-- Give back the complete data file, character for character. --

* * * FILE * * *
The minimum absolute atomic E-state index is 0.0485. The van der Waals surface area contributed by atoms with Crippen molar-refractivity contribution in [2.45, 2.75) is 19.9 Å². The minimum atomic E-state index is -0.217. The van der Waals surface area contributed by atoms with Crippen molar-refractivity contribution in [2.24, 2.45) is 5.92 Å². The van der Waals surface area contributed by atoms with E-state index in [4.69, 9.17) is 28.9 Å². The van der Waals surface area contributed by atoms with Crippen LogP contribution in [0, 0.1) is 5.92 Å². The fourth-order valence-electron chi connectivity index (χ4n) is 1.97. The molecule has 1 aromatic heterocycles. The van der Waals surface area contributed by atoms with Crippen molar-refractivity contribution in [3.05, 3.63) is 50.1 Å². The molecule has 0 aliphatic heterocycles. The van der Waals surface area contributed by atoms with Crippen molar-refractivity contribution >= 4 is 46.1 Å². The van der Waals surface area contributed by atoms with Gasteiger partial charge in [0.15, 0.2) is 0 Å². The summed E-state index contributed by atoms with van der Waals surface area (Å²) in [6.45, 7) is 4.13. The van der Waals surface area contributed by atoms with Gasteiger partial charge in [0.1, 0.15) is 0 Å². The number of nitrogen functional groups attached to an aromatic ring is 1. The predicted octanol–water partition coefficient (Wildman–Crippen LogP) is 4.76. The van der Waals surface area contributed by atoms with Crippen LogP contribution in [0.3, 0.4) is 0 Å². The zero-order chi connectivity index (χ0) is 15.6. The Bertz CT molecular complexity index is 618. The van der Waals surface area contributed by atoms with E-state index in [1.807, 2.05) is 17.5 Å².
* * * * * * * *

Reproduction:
The minimum absolute atomic E-state index is 0.0485. The van der Waals surface area contributed by atoms with Crippen molar-refractivity contribution in [2.45, 2.75) is 19.9 Å². The minimum atomic E-state index is -0.217. The van der Waals surface area contributed by atoms with Crippen molar-refractivity contribution in [2.24, 2.45) is 5.92 Å². The van der Waals surface area contributed by atoms with E-state index in [4.69, 9.17) is 28.9 Å². The van der Waals surface area contributed by atoms with Crippen LogP contribution in [0, 0.1) is 5.92 Å². The fourth-order valence-electron chi connectivity index (χ4n) is 1.97. The molecule has 1 aromatic heterocycles. The van der Waals surface area contributed by atoms with Crippen molar-refractivity contribution in [3.05, 3.63) is 50.1 Å². The molecule has 0 aliphatic heterocycles. The van der Waals surface area contributed by atoms with Crippen molar-refractivity contribution >= 4 is 46.1 Å². The van der Waals surface area contributed by atoms with Gasteiger partial charge in [0.15, 0.2) is 0 Å². The summed E-state index contributed by atoms with van der Waals surface area (Å²) in [6.45, 7) is 4.13. The van der Waals surface area contributed by atoms with Gasteiger partial charge in [0.1, 0.15) is 0 Å². The number of nitrogen functional groups attached to an aromatic ring is 1. The predicted octanol–water partition coefficient (Wildman–Crippen LogP) is 4.76. The van der Waals surface area contributed by atoms with Crippen LogP contribution in [0.3, 0.4) is 0 Å². The zero-order chi connectivity index (χ0) is 15.6. The Bertz CT molecular complexity index is 618. The van der Waals surface area contributed by atoms with E-state index in [1.807, 2.05) is 17.5 Å².